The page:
Free Medical Cannabis Prescriptions for Patients in Sicily

21st January 2020

The Sicilian government has declared that it will fund free medical Cannabis prescriptions for some patients on the island. Medical Cannabis was legalised across Italy in 2013, but patients have since had to pay for the medication.

The Sicilian Health Chief, Ruggero Razza, today signed a decree, effectively making medical Cannabis products free to some patients in the region. Among those who will be eligible for free medicines are patients of Multiple Sclerosis, Chronic and Neuropathic pain, and Cerebral Palsy.

Patients must have a prescription signed by a doctor, and must obtain the medical products from a licensed pharmacy. The medical Cannabis supply in Italy is strictly controlled, with the Italian Ministry of Defense possessing the only domestic license to grow the plant. The remaining demand is met through imports from abroad, including from Germany and the Netherlands.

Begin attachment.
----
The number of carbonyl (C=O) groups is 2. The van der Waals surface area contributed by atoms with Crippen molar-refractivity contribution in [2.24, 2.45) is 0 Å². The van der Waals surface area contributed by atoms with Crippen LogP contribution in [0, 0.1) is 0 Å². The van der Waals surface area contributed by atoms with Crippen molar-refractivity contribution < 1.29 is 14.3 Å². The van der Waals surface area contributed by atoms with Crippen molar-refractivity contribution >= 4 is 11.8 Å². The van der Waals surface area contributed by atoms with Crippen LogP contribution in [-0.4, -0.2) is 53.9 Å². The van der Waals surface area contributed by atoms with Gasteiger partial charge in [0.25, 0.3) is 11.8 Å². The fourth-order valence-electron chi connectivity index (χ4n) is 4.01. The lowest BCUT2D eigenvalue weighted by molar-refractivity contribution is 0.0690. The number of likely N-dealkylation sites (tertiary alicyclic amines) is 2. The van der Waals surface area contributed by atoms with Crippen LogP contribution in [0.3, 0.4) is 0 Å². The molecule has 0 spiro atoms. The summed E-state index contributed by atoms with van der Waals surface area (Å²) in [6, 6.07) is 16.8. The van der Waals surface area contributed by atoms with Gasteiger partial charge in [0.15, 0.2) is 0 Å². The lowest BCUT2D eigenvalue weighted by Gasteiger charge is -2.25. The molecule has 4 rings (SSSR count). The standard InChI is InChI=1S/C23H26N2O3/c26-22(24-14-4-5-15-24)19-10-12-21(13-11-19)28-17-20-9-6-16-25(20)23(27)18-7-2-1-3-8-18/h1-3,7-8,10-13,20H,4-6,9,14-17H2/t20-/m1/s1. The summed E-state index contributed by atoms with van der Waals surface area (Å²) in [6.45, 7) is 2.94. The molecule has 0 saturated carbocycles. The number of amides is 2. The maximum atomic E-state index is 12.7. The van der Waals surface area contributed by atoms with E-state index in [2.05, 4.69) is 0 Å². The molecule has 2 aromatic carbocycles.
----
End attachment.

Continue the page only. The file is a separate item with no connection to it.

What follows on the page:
Sicily’s new medical Cannabis policy follows a similar decision by the Czech government, last October. Under the Czech law, patients will be reimbursed for up to 90% of prescription costs. The law covers a maximum of 30 grams of Cannabis per month.

Further details on the specifics of Sicily’s new medical Cannabis system are yet to be confirmed.

The non-licensed cultivation and sale of Cannabis is still prohibited throughout Italy. Possession of the drug is not criminalised, however, it may result in a fine, or even the suspension of driving licenses and passports.

A license is not required for the cultivation of low-THC industrial hemp. Officially, hemp should not exceed a limit of 0.3%, however, plants containing up to 0.6% THC are widely tolerated.

Italy’s relaxed approach to low-THC Cannabis plants has also extended to the large ‘Cannabis Light’ market. Cannabis Light refers to Cannabis with a high CBD:THC ratio, which is also widely tolerated. At the end of 2019, the Italian parliament passed a bill to officially legalise the Cannabis Light market. Yet, the bill was later blocked by the Senate.


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